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Jul
30
God Helps Design a Better Submarine
Psalm 69:34
"Let the heaven and earth praise Him, the seas, and everything that moveth therein."
Engineers who design vehicles to move through fluids face a quandary. A torpedo-shaped vehicle can move quickly and efficiently through a fluid like water, but it is difficult to maneuver precisely...
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Living Fossils

Author: 
Ian Taylor

When claims are made that certain animals known only by their fossils are "extinct," all that is really meant is that no living specimens have been found. For example, the oceans are the least explored area of this planet and undoubtedly contain many creatures that are passing into extinction without ever having been discovered. The plesiosaur may possibly be one such example. On the other hand, when species once abundant in historical times, such as the carrier pigeon, are no longer seen, it can be said with reasonable confidence that they are indeed extinct. Those discoveries that occur from time to time and stir public interest, and possibly controversy, may be divided into three categories:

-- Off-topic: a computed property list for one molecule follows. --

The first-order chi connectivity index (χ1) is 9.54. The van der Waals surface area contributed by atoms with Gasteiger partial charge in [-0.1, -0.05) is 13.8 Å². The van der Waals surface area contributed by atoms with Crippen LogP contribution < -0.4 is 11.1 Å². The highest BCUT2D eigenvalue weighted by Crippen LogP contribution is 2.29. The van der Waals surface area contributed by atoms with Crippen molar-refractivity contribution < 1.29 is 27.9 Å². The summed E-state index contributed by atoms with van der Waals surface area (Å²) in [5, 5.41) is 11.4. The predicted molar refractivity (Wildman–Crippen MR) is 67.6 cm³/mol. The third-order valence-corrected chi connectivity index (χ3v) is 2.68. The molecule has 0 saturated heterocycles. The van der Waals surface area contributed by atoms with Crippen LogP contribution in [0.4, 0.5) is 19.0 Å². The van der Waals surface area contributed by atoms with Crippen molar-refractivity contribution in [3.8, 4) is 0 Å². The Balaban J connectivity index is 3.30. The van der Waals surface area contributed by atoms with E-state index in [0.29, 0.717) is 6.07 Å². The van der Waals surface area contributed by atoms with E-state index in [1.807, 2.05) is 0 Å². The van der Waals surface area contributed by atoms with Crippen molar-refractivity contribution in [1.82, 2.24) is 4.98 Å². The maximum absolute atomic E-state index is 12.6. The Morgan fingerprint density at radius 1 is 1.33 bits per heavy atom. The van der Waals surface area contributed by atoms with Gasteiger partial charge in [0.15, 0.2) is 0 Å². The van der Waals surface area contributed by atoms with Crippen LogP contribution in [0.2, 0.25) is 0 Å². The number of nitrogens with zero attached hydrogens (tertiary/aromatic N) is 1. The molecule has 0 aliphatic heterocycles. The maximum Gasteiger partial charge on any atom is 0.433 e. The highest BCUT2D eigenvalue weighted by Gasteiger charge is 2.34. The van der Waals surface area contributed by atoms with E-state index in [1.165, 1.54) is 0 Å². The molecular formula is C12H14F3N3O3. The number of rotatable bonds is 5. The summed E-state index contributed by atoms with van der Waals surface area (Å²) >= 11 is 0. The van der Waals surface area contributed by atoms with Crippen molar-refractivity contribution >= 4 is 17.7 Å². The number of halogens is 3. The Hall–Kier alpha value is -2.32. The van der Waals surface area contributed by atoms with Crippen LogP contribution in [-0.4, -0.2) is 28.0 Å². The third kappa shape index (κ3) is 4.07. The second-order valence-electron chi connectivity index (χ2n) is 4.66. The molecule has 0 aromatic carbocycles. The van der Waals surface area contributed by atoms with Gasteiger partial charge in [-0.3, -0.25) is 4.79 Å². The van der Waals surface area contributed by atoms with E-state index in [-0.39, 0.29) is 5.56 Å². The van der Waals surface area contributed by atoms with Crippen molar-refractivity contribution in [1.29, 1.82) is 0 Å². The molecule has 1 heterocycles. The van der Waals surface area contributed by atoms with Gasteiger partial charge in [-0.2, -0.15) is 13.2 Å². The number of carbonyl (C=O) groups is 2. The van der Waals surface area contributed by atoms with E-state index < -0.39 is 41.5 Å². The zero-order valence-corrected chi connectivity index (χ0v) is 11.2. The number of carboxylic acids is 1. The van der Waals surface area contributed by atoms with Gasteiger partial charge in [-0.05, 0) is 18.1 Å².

1. Discoveries of living specimens of animals or plants that were first known as fossils and then declared to have been extinct for "millions of years." These are the classic "living fossils." For example, there was the paleotragus, a horse-sized creature related to the giraffe and said to have been extinct for 25 million years. Living herds of this animal were found in Africa in 1901, and it is now called the okapi; changing the name is one way to avoid attention and controversy. A large fish with four lobe fins – known as the Coelacanth – was fished up alive off the west coast of Madagascar in 1938; its fossil was alleged to be that of a "fish with evolving legs" and extinct for 70 million years. The live specimen was wreathed in controversy, but other "living fossils" such as the sea lily and the cycad tree have slipped by more quietly.